Upon seeing the approaches, environmental engineer Everton Rocha, 31, hesitated. A black man, born in the interior of Bahia, has lived in Curitiba for five years, where he completed his master’s degree in Chemical Engineering from the Federal University of Paraná. “For a second I thought about not going and going back home. But someone has to fight. We are dying,” he lamented.
The decision to search the participants, according to a spokeswoman for the Paraná PM, Lieutenant Michele Trindade, was due to the depredations that took place last Monday, June 2, and to ensure the safety of the protesters. “The organizers were very helpful, and the OAB (Brazilian Bar Association) and the Public Ministry also helped in this intermediation”, he declared.
According to the spokeswoman, four people were arrested for possession of narcotics. But in the analysis of the public defender and coordinator of the Ethnoracial Policies Group of the Public Defender’s Office, Rita Cristina de Oliveira, the MP could not have done the pat down. “It’s an illicit way of preventing the right to free expression”, evaluates the defender. “It’s not frivolous to say that this doesn’t occur as a standard adopted in the current pro-government or pro-Lava Jato or anti-corruption demonstrations, which are common here in the city. At this point, it comes (the time) to reflect on the successful embranquecimento (whitening) project that stifles the cry and the presence of blacks in this city historically, and that is reproduced in police action”, he added.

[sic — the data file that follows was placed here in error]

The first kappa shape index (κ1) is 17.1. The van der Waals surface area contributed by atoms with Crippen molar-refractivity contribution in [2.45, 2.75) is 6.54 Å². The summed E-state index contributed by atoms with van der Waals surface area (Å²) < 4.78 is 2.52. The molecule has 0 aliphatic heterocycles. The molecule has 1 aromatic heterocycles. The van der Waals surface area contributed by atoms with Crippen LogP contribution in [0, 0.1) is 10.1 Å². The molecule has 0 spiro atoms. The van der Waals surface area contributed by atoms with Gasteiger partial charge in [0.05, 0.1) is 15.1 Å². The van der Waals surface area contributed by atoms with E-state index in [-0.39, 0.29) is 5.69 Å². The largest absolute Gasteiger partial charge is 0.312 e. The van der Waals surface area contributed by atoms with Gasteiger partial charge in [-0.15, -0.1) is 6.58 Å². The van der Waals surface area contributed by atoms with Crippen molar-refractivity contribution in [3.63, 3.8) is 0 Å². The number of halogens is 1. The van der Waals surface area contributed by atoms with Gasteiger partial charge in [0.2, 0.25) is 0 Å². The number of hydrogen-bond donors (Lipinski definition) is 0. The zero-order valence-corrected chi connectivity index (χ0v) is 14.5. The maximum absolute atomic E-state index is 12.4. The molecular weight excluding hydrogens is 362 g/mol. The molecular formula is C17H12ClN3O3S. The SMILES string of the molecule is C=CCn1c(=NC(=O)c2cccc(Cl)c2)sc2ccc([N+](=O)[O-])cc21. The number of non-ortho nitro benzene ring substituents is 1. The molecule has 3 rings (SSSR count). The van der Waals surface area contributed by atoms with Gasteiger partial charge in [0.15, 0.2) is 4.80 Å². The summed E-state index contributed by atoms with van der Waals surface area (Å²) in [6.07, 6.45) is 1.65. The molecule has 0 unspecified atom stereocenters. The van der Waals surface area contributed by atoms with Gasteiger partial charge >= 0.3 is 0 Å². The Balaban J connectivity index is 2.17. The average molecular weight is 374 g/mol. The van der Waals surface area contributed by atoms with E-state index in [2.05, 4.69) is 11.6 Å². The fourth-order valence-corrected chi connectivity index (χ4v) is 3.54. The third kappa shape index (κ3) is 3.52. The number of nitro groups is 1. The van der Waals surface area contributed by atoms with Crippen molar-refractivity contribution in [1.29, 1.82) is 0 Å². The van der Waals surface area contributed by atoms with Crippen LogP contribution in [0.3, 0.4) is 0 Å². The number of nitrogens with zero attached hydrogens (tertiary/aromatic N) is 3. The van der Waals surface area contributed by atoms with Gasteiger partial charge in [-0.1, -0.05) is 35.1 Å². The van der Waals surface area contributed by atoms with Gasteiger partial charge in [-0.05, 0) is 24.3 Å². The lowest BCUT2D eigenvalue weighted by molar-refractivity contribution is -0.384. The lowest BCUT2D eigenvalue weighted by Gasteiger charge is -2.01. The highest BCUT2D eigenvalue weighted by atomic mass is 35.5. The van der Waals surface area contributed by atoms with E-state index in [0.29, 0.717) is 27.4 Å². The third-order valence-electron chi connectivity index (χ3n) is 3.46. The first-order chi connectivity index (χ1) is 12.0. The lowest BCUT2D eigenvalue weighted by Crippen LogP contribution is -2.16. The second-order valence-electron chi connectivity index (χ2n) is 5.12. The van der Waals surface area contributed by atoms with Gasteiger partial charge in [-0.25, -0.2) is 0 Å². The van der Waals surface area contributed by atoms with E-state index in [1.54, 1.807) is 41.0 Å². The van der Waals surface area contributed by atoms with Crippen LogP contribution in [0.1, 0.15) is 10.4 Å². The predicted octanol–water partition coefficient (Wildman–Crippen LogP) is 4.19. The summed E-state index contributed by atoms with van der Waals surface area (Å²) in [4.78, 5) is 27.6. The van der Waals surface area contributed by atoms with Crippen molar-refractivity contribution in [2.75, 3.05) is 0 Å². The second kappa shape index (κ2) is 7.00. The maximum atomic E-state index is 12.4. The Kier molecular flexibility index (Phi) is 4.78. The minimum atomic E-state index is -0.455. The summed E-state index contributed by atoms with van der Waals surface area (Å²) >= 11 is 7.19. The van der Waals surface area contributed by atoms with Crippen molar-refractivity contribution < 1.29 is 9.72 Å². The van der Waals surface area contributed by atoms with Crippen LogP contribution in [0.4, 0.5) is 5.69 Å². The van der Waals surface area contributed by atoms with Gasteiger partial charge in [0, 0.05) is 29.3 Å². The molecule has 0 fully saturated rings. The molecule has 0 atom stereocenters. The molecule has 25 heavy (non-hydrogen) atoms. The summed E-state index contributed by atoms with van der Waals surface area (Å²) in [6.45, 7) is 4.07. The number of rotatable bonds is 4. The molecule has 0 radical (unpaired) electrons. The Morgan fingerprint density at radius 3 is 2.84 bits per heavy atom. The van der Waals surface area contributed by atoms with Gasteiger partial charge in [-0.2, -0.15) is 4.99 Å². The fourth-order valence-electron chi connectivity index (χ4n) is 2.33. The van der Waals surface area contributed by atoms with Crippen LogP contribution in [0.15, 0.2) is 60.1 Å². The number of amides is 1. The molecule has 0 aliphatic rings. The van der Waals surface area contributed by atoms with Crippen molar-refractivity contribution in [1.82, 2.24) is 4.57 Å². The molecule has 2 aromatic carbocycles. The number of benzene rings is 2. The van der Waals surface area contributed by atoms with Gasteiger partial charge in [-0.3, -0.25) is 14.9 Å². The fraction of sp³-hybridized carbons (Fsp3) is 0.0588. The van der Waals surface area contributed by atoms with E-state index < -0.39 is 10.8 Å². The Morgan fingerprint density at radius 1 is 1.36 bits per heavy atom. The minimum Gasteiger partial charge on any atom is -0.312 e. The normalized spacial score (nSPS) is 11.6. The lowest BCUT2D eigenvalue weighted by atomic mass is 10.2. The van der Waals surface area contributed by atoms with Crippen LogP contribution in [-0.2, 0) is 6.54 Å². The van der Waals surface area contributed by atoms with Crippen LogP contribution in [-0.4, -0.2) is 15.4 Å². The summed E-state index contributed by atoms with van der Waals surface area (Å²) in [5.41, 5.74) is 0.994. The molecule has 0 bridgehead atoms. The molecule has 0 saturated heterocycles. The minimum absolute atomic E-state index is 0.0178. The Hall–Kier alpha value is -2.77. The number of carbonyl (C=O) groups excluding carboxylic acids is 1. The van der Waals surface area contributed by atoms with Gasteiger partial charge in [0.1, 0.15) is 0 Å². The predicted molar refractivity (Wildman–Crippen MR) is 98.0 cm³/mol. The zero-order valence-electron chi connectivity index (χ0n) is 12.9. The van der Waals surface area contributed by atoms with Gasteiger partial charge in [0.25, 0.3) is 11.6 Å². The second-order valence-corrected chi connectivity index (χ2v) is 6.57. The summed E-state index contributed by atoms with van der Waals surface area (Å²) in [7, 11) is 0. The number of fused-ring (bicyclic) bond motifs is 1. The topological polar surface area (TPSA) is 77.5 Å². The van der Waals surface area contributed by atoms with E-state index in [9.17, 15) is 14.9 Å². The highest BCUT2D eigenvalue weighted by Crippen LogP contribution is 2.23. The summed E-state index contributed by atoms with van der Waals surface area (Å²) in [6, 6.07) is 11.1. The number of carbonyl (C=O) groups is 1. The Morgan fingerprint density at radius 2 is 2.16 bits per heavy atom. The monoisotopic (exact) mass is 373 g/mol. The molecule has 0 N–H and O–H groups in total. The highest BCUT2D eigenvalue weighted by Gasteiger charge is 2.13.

Miguel Otávio, Ágatha Félix, George Floyd
“It’s a sense of fear, that my right to speak and to come and go is being limited”, lamented Natasha de Miranda Gomes, 21, a member of a socialist collective. In Curitiba, as in other Brazilian capitals, the death of the boy Miguel Otávio Santana da Silva, 5, who fell to his death from one of the buildings of the “Torres Gêmeas” (twin towers) in Recife, was remembered with emotion. “And we can no longer settle for things as they are. With Miguel, a black boy, dying because his mother had to walk her employer’s dog during full quarantine. We fight for anti-racism and anti-capitalism. The black people never win in this system,”completed the young Natasha.
Part of the protesters went to the Iguaçu Palace, the seat of the state government, under the watchful eyes of the police. On the way, from the apartments, locals beat on pots and joined the chorus “Fora, Bolsonaro”. Protesters and police remained at the scene until early evening, and there was no record of confrontation.
In Rio de Janeiro, protesters gathered in front of the Zumbi dos Palmares monument, around 3 pm, and walked to Candelária. In addition to the anti-racist posters, the repetition of the names of the black victims of police violence composed the track for this Sunday act: “Marielle, present!”, “Agatha Félix, present!”, “João Pedro, present!”, “George Floyd, present”.
Source: Bahia em Pauta